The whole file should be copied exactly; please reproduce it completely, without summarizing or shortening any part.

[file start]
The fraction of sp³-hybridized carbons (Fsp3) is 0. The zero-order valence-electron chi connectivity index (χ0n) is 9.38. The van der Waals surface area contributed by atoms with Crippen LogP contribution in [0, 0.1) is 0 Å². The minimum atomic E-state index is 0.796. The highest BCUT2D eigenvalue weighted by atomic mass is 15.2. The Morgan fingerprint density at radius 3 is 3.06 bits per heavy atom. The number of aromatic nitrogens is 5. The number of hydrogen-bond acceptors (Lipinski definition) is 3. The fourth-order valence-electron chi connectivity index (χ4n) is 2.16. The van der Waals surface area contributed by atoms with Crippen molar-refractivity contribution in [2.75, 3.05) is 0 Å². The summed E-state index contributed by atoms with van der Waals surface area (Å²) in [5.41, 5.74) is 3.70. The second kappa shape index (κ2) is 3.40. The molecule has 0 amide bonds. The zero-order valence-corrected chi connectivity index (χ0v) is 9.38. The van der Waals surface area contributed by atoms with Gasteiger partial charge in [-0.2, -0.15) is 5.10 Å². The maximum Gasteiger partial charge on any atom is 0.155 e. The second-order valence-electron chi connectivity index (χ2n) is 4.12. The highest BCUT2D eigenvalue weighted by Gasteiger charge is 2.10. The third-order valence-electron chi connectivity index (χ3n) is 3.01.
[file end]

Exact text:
The fraction of sp³-hybridized carbons (Fsp3) is 0. The zero-order valence-electron chi connectivity index (χ0n) is 9.38. The van der Waals surface area contributed by atoms with Crippen LogP contribution in [0, 0.1) is 0 Å². The minimum atomic E-state index is 0.796. The highest BCUT2D eigenvalue weighted by atomic mass is 15.2. The Morgan fingerprint density at radius 3 is 3.06 bits per heavy atom. The number of aromatic nitrogens is 5. The number of hydrogen-bond acceptors (Lipinski definition) is 3. The fourth-order valence-electron chi connectivity index (χ4n) is 2.16. The van der Waals surface area contributed by atoms with Crippen molar-refractivity contribution in [2.75, 3.05) is 0 Å². The summed E-state index contributed by atoms with van der Waals surface area (Å²) in [5.41, 5.74) is 3.70. The second kappa shape index (κ2) is 3.40. The molecule has 0 amide bonds. The zero-order valence-corrected chi connectivity index (χ0v) is 9.38. The van der Waals surface area contributed by atoms with Gasteiger partial charge in [-0.2, -0.15) is 5.10 Å². The maximum Gasteiger partial charge on any atom is 0.155 e. The second-order valence-electron chi connectivity index (χ2n) is 4.12. The highest BCUT2D eigenvalue weighted by Gasteiger charge is 2.10. The third-order valence-electron chi connectivity index (χ3n) is 3.01.